Friday, May 9, 2014

Nutrition news from SDSU

In From baseball to permaculture, I brought news about food, farming, and nutrition from the University of San Diego.  Today, it's San Diego State's turn with two articles.  First, Alyson Faucett of SDSU writes about An Apple a Day.
San Diego health advocates team up to create healthy eating incentives for low-income families.

It is no secret that a healthy diet and living a healthy lifestyle go hand in hand; but making quality foods available to everyone is an ever-progressing mission. For San Diegans using government assisted nutritional aid, the Fresh Fund program made it possible to purchase fruits and vegetables at local farmers markets.

A team at the Institute for Public Health at San Diego State University in partnership with San Diego County Health and Human Services worked to execute and evaluate the program.
Federal funding from the Center for Disease Control’s Communities Putting Prevention to Work initiative kick-started Fresh Fund as well as similar programs across the United States. Starting in June 2010, people using government assisted nutritional aid could use their credits to purchase produce at five San Diego farmers markets. For every dollar spent, participants would receive up to $20 in matched incentives.
Faucett returns with @FearlesslyFitt
Jessie Arnold and Andrea Nunez-Smith are experts in nutrition, fitness and Instagram.

San Diego State University students Jessie Arnold and Andrea Nunez-Smith are floor-mates, best friends and fitness gurus who are taking their passion for nutrition and fitness into the realm of social media. On their joint Instagram account, FearlesslyFitt, the dynamic duo posts workout plans, meal ideas, and “fitspiration” aimed toward college students trying to stay healthy while living in residence halls.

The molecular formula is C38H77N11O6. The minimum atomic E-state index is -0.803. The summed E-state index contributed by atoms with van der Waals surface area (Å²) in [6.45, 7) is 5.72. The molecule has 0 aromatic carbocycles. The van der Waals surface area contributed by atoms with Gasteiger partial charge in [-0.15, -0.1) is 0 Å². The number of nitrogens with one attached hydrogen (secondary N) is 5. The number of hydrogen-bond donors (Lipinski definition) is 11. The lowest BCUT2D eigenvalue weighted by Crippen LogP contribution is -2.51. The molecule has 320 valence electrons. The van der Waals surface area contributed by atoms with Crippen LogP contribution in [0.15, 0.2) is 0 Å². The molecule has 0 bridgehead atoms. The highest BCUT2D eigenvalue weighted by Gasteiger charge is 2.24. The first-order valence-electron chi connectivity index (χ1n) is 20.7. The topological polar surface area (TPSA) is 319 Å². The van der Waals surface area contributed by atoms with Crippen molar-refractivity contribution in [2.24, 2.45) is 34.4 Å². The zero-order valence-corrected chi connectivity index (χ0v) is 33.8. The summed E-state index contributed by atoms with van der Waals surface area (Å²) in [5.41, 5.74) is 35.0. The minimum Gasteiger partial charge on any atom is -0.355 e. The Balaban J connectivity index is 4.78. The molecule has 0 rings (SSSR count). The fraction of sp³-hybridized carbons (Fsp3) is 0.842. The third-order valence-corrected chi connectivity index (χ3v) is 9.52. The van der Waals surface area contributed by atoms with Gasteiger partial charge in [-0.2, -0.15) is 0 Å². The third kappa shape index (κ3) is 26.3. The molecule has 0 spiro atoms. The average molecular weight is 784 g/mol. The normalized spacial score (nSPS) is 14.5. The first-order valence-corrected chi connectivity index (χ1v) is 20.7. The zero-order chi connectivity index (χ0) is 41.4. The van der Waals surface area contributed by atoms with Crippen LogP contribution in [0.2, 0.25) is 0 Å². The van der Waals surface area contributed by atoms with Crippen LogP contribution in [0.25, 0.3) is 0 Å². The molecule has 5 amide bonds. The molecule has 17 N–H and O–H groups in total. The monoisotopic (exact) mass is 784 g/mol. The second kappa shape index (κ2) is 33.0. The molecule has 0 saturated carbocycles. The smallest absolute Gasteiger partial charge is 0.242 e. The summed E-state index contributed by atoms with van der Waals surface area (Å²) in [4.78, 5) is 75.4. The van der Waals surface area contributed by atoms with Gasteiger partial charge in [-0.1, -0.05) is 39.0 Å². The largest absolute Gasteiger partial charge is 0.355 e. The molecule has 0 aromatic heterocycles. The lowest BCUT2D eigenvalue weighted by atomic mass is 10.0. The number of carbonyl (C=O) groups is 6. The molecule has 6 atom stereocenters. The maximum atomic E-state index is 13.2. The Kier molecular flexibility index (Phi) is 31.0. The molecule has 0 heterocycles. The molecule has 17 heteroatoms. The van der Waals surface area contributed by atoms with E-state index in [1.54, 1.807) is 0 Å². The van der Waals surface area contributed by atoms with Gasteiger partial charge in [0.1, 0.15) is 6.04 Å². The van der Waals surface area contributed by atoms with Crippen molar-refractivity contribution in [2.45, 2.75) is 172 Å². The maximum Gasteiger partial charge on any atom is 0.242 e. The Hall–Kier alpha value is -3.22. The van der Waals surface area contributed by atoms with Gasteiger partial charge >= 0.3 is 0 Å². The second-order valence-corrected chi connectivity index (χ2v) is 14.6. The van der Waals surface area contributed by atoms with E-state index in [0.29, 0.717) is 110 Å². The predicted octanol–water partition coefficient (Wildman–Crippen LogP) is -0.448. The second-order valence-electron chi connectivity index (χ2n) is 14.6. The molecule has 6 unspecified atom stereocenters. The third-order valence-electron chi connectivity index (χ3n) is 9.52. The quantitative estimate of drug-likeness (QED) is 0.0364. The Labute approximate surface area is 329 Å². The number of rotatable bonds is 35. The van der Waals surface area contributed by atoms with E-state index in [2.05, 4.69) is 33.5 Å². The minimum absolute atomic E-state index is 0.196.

The idea for the Instagram account surfaced on a trolley ride to the mall. Arnold and Nunez-Smith realized that they had much more in common than their residence hall address.  Both are nutrition majors with high hopes and goals for their future careers and athletic achievements. The two wanted to find a way to help college students achieve their fitness goals, from running a half marathon to avoiding the dreaded “freshman 15.”
Nunez-Smith’s passion for wellness surfaced a few years ago when she found out she was allergic to a few very common foods. She began researching the effect different foods can have on the body and got involved with training for triathlons. She is now a nationally ranked triathlete and is training for an international competition in August.
Here's to everyone being properly nourished.

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